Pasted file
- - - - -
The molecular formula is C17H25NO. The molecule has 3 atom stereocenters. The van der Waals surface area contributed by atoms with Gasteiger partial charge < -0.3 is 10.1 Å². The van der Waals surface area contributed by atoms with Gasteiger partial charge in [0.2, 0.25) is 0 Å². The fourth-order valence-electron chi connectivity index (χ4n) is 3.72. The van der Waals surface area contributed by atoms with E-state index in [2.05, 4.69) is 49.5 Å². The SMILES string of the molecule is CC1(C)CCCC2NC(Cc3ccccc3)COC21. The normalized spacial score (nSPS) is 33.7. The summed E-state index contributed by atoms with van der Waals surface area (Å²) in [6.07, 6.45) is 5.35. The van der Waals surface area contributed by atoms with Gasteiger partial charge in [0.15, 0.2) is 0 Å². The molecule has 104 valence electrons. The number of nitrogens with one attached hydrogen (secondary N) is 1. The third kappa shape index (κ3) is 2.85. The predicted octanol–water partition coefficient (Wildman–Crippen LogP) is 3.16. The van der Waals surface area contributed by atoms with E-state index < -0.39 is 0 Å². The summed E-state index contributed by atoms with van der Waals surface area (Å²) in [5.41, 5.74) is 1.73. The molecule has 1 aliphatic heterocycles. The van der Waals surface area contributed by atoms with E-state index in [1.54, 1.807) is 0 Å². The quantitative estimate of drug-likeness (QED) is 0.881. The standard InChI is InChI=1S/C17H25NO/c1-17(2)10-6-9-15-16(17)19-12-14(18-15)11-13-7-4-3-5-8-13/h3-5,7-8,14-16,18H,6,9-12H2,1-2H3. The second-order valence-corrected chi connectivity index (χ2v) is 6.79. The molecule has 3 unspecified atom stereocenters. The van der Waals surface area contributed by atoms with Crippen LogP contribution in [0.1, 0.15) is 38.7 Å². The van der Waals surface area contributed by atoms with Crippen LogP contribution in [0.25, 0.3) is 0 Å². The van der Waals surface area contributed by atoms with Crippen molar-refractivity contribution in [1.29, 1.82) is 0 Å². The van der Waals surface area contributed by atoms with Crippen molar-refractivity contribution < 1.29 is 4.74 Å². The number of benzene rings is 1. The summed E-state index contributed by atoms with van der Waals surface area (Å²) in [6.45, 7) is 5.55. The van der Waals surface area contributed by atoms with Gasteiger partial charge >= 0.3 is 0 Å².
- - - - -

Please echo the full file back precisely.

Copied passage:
The molecular formula is C17H25NO. The molecule has 3 atom stereocenters. The van der Waals surface area contributed by atoms with Gasteiger partial charge < -0.3 is 10.1 Å². The van der Waals surface area contributed by atoms with Gasteiger partial charge in [0.2, 0.25) is 0 Å². The fourth-order valence-electron chi connectivity index (χ4n) is 3.72. The van der Waals surface area contributed by atoms with E-state index in [2.05, 4.69) is 49.5 Å². The SMILES string of the molecule is CC1(C)CCCC2NC(Cc3ccccc3)COC21. The normalized spacial score (nSPS) is 33.7. The summed E-state index contributed by atoms with van der Waals surface area (Å²) in [6.07, 6.45) is 5.35. The van der Waals surface area contributed by atoms with Gasteiger partial charge in [0.15, 0.2) is 0 Å². The molecule has 104 valence electrons. The number of nitrogens with one attached hydrogen (secondary N) is 1. The third kappa shape index (κ3) is 2.85. The predicted octanol–water partition coefficient (Wildman–Crippen LogP) is 3.16. The van der Waals surface area contributed by atoms with E-state index < -0.39 is 0 Å². The summed E-state index contributed by atoms with van der Waals surface area (Å²) in [5.41, 5.74) is 1.73. The molecule has 1 aliphatic heterocycles. The van der Waals surface area contributed by atoms with E-state index in [1.54, 1.807) is 0 Å². The quantitative estimate of drug-likeness (QED) is 0.881. The standard InChI is InChI=1S/C17H25NO/c1-17(2)10-6-9-15-16(17)19-12-14(18-15)11-13-7-4-3-5-8-13/h3-5,7-8,14-16,18H,6,9-12H2,1-2H3. The second-order valence-corrected chi connectivity index (χ2v) is 6.79. The molecule has 3 unspecified atom stereocenters. The van der Waals surface area contributed by atoms with Crippen LogP contribution in [0.1, 0.15) is 38.7 Å². The van der Waals surface area contributed by atoms with Crippen LogP contribution in [0.25, 0.3) is 0 Å². The van der Waals surface area contributed by atoms with Crippen molar-refractivity contribution in [1.29, 1.82) is 0 Å². The van der Waals surface area contributed by atoms with Crippen molar-refractivity contribution < 1.29 is 4.74 Å². The number of benzene rings is 1. The summed E-state index contributed by atoms with van der Waals surface area (Å²) in [6.45, 7) is 5.55. The van der Waals surface area contributed by atoms with Gasteiger partial charge >= 0.3 is 0 Å².